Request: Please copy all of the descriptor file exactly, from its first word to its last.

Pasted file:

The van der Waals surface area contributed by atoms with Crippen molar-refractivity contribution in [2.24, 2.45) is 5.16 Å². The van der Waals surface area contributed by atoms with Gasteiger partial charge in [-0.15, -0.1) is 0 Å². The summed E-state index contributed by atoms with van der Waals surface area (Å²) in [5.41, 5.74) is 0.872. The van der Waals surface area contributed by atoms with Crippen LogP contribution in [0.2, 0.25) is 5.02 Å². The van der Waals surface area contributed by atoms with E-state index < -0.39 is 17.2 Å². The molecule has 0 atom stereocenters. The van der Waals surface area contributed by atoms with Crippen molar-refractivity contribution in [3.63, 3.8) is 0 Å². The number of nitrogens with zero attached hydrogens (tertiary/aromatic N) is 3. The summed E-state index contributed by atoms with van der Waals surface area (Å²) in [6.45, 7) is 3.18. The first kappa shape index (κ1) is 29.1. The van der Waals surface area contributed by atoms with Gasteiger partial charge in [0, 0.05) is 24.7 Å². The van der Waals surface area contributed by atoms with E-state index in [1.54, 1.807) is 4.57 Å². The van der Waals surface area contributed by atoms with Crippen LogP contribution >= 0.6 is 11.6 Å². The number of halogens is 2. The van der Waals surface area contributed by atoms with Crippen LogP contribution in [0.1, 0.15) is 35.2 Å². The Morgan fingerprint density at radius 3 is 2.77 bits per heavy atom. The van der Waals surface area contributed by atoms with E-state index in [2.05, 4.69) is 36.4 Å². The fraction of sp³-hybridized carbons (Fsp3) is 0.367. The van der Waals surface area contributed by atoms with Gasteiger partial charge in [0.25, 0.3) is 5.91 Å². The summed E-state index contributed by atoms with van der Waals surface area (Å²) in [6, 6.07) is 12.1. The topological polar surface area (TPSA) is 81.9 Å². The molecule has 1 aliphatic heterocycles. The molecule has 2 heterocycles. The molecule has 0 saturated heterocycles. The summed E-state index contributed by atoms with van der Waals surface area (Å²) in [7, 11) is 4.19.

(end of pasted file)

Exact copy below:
The van der Waals surface area contributed by atoms with Crippen molar-refractivity contribution in [2.24, 2.45) is 5.16 Å². The van der Waals surface area contributed by atoms with Gasteiger partial charge in [-0.15, -0.1) is 0 Å². The summed E-state index contributed by atoms with van der Waals surface area (Å²) in [5.41, 5.74) is 0.872. The van der Waals surface area contributed by atoms with Crippen LogP contribution in [0.2, 0.25) is 5.02 Å². The van der Waals surface area contributed by atoms with E-state index < -0.39 is 17.2 Å². The molecule has 0 atom stereocenters. The van der Waals surface area contributed by atoms with Crippen molar-refractivity contribution in [3.63, 3.8) is 0 Å². The number of nitrogens with zero attached hydrogens (tertiary/aromatic N) is 3. The summed E-state index contributed by atoms with van der Waals surface area (Å²) in [6.45, 7) is 3.18. The first kappa shape index (κ1) is 29.1. The van der Waals surface area contributed by atoms with Gasteiger partial charge in [0, 0.05) is 24.7 Å². The van der Waals surface area contributed by atoms with E-state index in [1.54, 1.807) is 4.57 Å². The van der Waals surface area contributed by atoms with Crippen LogP contribution >= 0.6 is 11.6 Å². The number of halogens is 2. The van der Waals surface area contributed by atoms with Crippen LogP contribution in [0.1, 0.15) is 35.2 Å². The Morgan fingerprint density at radius 3 is 2.77 bits per heavy atom. The van der Waals surface area contributed by atoms with E-state index in [2.05, 4.69) is 36.4 Å². The fraction of sp³-hybridized carbons (Fsp3) is 0.367. The van der Waals surface area contributed by atoms with Gasteiger partial charge in [0.25, 0.3) is 5.91 Å². The summed E-state index contributed by atoms with van der Waals surface area (Å²) in [6, 6.07) is 12.1. The topological polar surface area (TPSA) is 81.9 Å². The molecule has 1 aliphatic heterocycles. The molecule has 2 heterocycles. The molecule has 0 saturated heterocycles. The summed E-state index contributed by atoms with van der Waals surface area (Å²) in [7, 11) is 4.19.